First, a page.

The deranged MSNBC host also worked in another pot shot, claiming that McConnell (and not Senate Democrats) is responsible for the lack of coronavirus relief for struggling Americans (click “expand”):

REID: [T]his guy was against — he was for having sanctions on South Africa. That’s an actual true thing. For him to have devolved into whatever this is that Mitch McConnell is now, blocking the John Lewis bill on voting rights from getting to the floor, blocking people from getting rent relief, people are hungry, people are standing in food lines. People are suffering, and he doesn’t give a damn. If people can devolve that much, I don’t know how we reckon with race in America. Do you have an answer for that in this book? [LAUGHS]

DYSON: Well, this is what is true. First of all, he was mistakenly there. He happened to be there. He was accidentally there. He did not deliberately go to attend the March. He even admitted that he couldn’t hear the words Martin Luther King Jr. uttered that day and this many years later, he still cannot hear the resounding echo of an edifying, sonic appeal from a majestic trumpet of conscience like Martin Luther King Jr. He still is tone deaf. He still is incapable of listening to calls and cries of black people who say what will be done in the Senate to at least acknowledge the centrality of race and the degree to which black people continue to be punished by legislation and practices on the street. 

And if all that was insufficient, Reid painted Senator Tim Scott (R-SC) as a betrayal to his skin color by allowing himself to be McConnell’s “faceman” for his “weaker” attempt at police reform.

Reid argued in a short segment before Dyson that “the bills the man Kentuckian first named Moscow Mitch has brought to the floor have been much weaker versions of House bills, especially the police reform legislation the Senate pushed in reaction to a comprehensive house bill following the murder of George Floyd this summer.”

And after a break, Reid added that it’s McConnell’s fault (instead of Senate Democrats filibustering) that police reform hasn’t passed.

To Reid, the Senate Republican bill wasn’t spearheaded by Scott, but instead a display of tokenism (which she falsely claimed had successfully passed): “[T]he House had passed a much more comprehensive one with chokehold bans and banning no knock warrants and qual — just — getting rid of qualified immunity. They passed a weaker version in the Senate and shoved Tim Scott out front to be the faceman for it.”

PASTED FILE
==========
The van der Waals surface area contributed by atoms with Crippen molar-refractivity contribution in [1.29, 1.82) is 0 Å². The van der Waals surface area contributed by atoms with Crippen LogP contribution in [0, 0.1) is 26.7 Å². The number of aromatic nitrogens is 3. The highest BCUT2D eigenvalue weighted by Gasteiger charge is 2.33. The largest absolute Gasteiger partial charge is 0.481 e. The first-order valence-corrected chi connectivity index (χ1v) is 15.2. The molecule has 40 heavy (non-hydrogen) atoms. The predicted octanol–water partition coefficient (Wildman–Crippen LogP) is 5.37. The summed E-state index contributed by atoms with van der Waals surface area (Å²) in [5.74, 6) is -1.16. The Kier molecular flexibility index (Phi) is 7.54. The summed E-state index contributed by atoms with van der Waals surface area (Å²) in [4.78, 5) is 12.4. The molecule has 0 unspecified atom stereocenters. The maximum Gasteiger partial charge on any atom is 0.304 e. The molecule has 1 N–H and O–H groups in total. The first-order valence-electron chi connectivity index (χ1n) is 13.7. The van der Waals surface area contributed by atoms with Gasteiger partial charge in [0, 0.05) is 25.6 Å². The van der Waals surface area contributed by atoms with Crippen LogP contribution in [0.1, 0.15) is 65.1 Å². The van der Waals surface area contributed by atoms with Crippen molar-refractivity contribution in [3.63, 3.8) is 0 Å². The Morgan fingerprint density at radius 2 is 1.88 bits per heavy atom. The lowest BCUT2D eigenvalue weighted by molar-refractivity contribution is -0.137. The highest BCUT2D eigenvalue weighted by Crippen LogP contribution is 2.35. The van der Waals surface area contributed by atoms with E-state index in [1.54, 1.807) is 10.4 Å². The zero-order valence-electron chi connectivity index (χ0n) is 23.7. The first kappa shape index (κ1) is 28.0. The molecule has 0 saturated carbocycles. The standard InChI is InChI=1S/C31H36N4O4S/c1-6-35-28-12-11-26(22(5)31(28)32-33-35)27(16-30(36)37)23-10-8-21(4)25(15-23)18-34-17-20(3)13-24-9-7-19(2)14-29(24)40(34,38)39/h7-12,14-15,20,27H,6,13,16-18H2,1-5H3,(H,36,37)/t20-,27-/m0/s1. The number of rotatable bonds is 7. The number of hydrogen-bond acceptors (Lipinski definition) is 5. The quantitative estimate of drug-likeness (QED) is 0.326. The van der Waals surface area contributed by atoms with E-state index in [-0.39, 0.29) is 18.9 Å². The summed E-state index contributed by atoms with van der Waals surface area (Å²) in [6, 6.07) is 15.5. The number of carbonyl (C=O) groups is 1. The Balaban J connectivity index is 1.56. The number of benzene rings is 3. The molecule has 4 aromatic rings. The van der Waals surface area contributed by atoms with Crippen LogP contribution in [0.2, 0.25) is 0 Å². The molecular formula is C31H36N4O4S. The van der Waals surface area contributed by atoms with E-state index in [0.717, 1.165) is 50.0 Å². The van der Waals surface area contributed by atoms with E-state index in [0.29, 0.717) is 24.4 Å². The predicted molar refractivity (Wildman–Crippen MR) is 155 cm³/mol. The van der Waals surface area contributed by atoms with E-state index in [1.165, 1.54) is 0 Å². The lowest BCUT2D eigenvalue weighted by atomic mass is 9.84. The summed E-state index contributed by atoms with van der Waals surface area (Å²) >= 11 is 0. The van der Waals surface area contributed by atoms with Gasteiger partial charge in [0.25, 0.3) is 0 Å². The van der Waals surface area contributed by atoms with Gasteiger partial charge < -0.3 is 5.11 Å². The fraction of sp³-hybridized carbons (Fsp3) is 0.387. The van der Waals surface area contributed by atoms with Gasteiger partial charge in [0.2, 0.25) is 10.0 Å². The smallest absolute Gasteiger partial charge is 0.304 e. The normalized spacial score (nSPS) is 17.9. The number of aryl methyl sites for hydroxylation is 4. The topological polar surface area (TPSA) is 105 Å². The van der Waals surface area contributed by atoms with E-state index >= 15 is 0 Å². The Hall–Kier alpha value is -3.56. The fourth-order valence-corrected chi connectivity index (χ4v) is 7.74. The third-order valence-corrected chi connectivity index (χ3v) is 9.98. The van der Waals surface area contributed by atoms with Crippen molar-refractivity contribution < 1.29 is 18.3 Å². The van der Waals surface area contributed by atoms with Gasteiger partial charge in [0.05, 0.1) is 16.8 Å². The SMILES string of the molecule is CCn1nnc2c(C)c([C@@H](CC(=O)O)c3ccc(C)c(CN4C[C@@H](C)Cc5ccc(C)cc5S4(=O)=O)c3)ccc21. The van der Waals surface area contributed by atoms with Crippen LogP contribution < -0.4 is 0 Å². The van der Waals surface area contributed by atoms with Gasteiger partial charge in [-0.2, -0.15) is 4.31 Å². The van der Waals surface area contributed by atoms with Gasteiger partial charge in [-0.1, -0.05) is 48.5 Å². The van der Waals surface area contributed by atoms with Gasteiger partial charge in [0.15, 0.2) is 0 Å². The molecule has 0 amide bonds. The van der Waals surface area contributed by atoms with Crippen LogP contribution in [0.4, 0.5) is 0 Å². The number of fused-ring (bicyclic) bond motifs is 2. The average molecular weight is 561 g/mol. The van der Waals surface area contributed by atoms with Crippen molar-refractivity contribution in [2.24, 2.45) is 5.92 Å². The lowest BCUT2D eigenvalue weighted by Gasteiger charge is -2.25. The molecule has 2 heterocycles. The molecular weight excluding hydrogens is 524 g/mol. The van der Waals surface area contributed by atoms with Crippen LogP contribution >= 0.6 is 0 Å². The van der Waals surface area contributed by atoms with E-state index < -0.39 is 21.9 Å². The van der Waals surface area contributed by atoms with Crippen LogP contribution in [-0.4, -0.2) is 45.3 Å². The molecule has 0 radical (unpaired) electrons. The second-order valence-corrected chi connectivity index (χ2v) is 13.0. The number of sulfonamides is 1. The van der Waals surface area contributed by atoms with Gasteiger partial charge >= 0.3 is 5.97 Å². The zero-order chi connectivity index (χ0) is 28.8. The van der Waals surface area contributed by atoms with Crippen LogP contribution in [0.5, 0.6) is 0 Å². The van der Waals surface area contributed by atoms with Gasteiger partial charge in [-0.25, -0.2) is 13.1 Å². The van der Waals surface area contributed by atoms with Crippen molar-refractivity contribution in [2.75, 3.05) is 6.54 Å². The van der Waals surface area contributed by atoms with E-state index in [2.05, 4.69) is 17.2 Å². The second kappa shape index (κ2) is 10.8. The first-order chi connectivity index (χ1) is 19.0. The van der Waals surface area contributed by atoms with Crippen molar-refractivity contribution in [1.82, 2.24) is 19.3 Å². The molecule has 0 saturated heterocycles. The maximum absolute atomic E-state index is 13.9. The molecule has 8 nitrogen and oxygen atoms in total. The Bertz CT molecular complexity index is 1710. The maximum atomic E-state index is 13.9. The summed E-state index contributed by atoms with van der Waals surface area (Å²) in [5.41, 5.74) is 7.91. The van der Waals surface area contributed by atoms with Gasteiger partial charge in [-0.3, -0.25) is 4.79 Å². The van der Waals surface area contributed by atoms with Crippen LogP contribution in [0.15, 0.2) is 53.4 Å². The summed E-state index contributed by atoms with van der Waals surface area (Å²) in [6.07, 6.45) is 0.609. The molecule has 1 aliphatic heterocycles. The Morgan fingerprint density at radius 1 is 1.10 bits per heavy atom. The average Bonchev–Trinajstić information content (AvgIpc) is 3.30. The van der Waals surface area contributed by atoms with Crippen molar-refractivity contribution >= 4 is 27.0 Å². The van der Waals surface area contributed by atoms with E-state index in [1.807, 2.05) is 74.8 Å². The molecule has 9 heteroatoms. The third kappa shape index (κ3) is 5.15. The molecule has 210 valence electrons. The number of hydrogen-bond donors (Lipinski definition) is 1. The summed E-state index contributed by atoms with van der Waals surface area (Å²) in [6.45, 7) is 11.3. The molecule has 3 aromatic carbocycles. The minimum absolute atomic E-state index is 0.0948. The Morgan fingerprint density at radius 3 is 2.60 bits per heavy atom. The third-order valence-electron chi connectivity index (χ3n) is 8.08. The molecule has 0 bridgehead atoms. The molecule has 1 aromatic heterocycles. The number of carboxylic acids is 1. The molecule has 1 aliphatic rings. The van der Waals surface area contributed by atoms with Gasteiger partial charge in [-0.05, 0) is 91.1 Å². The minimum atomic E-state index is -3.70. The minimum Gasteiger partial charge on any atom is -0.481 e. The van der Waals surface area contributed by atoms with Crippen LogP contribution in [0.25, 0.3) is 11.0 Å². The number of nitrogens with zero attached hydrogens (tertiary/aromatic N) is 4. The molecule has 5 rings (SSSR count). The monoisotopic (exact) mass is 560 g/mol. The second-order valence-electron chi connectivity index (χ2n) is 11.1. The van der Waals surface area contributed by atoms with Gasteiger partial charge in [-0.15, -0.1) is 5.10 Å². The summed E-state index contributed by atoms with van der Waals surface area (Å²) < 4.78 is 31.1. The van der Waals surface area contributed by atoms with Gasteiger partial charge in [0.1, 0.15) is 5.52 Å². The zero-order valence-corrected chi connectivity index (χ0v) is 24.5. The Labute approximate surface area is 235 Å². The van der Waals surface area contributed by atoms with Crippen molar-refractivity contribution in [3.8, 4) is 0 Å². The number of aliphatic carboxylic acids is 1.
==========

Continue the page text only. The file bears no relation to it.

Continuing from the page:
This vile, ugly rhetoric calling McConnell a racist, terrorist, and ventriloquist controlling black Republicans was made possible thanks to supportive ReidOut advertisers such as Gillette, Priceline, TD Ameritrade, and WeatherTech. Follow the links to the MRC’s Conservatives Fight Back page.

To see the relevant MSNBC transcript from December 3, click “expand.”

MSNBC’s The ReidOut
December 3, 2020
7:37 p.m. Eastern

JOY REID: Today, Mitch McConnell wrote an editorial touting civil rights record. Yes. That Mitch McConnell. He was responding to a piece from a voter asking what happened to the moderate he originally voted for, the one who attended the March on Washington as a young man and publicly “disagreed with President Donald Reagan about” sanctioning South Africa over apartheid. But who, once President Obama was elected, that voter says, he “watched in absolutely amazement that McConnell fought Obama on every single issue.” The writer cited McConnell saying that “the single most important thing we want to achieve is for President Obama to be a one-term President” in his rebuke. In his defense, McConnell notes that he voted for Trump’s criminal justice reform bill and one of the “former staffers, Daniel Cameron, made history…as Kentucky’s first African-American attorney general.” You know, Daniel Cameron. The attorney general who was accused of lying about the Breonna Taylor case by one of his own grand jurors. And that reform? Well, that only passed after McConnell refused to bring it up during the Obama administration. Now, we could go on and on. In 2018, McConnell said blocking Obama’s Supreme Court nomination was his biggest accomplishment. Let me repeat that. His biggest accomplishment wasn’t anything he did on civil rights or help the American people. It was obstructing the first black President of the United States, who he pretended was a dummy president with no right to add members to the federal bench. Here he is actually laughing — HA HA — about how he blocked the judicial nominee.

SEAN HANNITY [on FNC’s Hannity, 12/12/19]: I was shocked that the former President Obama left so many vacancies and didn’t try to fill those positions, so —